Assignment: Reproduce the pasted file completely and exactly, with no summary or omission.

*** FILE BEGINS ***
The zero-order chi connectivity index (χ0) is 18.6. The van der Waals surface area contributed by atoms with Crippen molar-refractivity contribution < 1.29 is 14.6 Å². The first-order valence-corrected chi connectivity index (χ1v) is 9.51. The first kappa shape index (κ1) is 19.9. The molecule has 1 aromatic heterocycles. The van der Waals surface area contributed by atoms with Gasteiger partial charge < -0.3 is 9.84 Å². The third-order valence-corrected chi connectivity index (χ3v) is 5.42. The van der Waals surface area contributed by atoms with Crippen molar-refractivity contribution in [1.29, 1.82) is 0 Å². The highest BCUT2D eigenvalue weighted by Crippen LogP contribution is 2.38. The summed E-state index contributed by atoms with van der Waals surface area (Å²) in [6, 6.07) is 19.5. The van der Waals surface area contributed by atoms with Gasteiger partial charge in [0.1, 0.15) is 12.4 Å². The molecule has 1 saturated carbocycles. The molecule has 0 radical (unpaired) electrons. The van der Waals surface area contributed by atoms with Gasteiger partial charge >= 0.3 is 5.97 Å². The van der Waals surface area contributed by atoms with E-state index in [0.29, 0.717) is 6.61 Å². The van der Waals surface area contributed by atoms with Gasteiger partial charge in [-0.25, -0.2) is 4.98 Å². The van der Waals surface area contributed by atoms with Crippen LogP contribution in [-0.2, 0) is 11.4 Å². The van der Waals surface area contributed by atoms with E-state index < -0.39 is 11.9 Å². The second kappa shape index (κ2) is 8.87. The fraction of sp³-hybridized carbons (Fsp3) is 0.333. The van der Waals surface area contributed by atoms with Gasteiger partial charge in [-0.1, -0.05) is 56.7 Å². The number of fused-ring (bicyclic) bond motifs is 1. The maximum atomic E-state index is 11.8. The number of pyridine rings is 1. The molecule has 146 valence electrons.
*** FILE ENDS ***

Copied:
The zero-order chi connectivity index (χ0) is 18.6. The van der Waals surface area contributed by atoms with Crippen molar-refractivity contribution < 1.29 is 14.6 Å². The first-order valence-corrected chi connectivity index (χ1v) is 9.51. The first kappa shape index (κ1) is 19.9. The molecule has 1 aromatic heterocycles. The van der Waals surface area contributed by atoms with Gasteiger partial charge < -0.3 is 9.84 Å². The third-order valence-corrected chi connectivity index (χ3v) is 5.42. The van der Waals surface area contributed by atoms with Crippen molar-refractivity contribution in [1.29, 1.82) is 0 Å². The highest BCUT2D eigenvalue weighted by Crippen LogP contribution is 2.38. The summed E-state index contributed by atoms with van der Waals surface area (Å²) in [6, 6.07) is 19.5. The van der Waals surface area contributed by atoms with Gasteiger partial charge in [0.1, 0.15) is 12.4 Å². The molecule has 1 saturated carbocycles. The molecule has 0 radical (unpaired) electrons. The van der Waals surface area contributed by atoms with Gasteiger partial charge >= 0.3 is 5.97 Å². The van der Waals surface area contributed by atoms with E-state index in [0.29, 0.717) is 6.61 Å². The van der Waals surface area contributed by atoms with Gasteiger partial charge in [-0.25, -0.2) is 4.98 Å². The van der Waals surface area contributed by atoms with Crippen LogP contribution in [-0.2, 0) is 11.4 Å². The van der Waals surface area contributed by atoms with E-state index < -0.39 is 11.9 Å². The second kappa shape index (κ2) is 8.87. The fraction of sp³-hybridized carbons (Fsp3) is 0.333. The van der Waals surface area contributed by atoms with Gasteiger partial charge in [-0.1, -0.05) is 56.7 Å². The number of fused-ring (bicyclic) bond motifs is 1. The maximum atomic E-state index is 11.8. The number of pyridine rings is 1. The molecule has 146 valence electrons.